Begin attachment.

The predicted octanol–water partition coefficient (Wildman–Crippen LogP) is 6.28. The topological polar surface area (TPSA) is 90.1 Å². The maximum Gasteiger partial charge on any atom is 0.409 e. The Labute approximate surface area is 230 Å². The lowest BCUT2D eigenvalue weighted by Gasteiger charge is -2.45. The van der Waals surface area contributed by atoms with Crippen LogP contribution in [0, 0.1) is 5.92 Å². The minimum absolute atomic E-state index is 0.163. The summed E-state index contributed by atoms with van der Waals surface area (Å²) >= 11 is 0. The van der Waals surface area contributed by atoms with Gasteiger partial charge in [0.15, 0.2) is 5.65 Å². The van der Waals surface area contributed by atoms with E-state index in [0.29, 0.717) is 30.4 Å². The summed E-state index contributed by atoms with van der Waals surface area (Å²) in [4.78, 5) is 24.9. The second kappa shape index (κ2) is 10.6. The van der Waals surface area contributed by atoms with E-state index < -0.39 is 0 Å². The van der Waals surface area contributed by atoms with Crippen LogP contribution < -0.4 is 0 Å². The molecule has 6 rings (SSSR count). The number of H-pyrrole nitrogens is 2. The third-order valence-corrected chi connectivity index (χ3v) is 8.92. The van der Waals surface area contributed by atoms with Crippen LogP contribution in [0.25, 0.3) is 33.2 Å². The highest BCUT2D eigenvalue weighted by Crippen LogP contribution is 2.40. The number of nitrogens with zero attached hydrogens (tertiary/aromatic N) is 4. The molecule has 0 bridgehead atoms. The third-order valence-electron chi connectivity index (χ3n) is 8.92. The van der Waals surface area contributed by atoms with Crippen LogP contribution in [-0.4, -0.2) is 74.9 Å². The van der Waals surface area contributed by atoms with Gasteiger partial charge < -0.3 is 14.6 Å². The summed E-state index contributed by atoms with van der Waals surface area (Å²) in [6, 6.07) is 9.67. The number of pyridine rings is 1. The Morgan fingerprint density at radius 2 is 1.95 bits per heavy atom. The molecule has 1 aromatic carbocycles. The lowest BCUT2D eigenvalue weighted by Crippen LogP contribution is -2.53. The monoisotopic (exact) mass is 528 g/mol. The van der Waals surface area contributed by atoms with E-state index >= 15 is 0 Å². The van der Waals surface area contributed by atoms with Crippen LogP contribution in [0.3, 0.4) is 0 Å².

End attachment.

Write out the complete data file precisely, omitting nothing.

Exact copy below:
The predicted octanol–water partition coefficient (Wildman–Crippen LogP) is 6.28. The topological polar surface area (TPSA) is 90.1 Å². The maximum Gasteiger partial charge on any atom is 0.409 e. The Labute approximate surface area is 230 Å². The lowest BCUT2D eigenvalue weighted by Gasteiger charge is -2.45. The van der Waals surface area contributed by atoms with Crippen LogP contribution in [0, 0.1) is 5.92 Å². The minimum absolute atomic E-state index is 0.163. The summed E-state index contributed by atoms with van der Waals surface area (Å²) >= 11 is 0. The van der Waals surface area contributed by atoms with Gasteiger partial charge in [0.15, 0.2) is 5.65 Å². The van der Waals surface area contributed by atoms with E-state index in [0.29, 0.717) is 30.4 Å². The summed E-state index contributed by atoms with van der Waals surface area (Å²) in [4.78, 5) is 24.9. The second kappa shape index (κ2) is 10.6. The van der Waals surface area contributed by atoms with E-state index < -0.39 is 0 Å². The van der Waals surface area contributed by atoms with Crippen LogP contribution < -0.4 is 0 Å². The molecule has 6 rings (SSSR count). The number of H-pyrrole nitrogens is 2. The third-order valence-corrected chi connectivity index (χ3v) is 8.92. The van der Waals surface area contributed by atoms with Crippen LogP contribution in [0.25, 0.3) is 33.2 Å². The highest BCUT2D eigenvalue weighted by Crippen LogP contribution is 2.40. The number of nitrogens with zero attached hydrogens (tertiary/aromatic N) is 4. The molecule has 0 bridgehead atoms. The third-order valence-electron chi connectivity index (χ3n) is 8.92. The van der Waals surface area contributed by atoms with Crippen LogP contribution in [-0.4, -0.2) is 74.9 Å². The van der Waals surface area contributed by atoms with Gasteiger partial charge < -0.3 is 14.6 Å². The summed E-state index contributed by atoms with van der Waals surface area (Å²) in [6, 6.07) is 9.67. The number of pyridine rings is 1. The Morgan fingerprint density at radius 2 is 1.95 bits per heavy atom. The molecule has 1 aromatic carbocycles. The lowest BCUT2D eigenvalue weighted by Crippen LogP contribution is -2.53. The monoisotopic (exact) mass is 528 g/mol. The van der Waals surface area contributed by atoms with E-state index >= 15 is 0 Å². The van der Waals surface area contributed by atoms with Crippen LogP contribution in [0.3, 0.4) is 0 Å².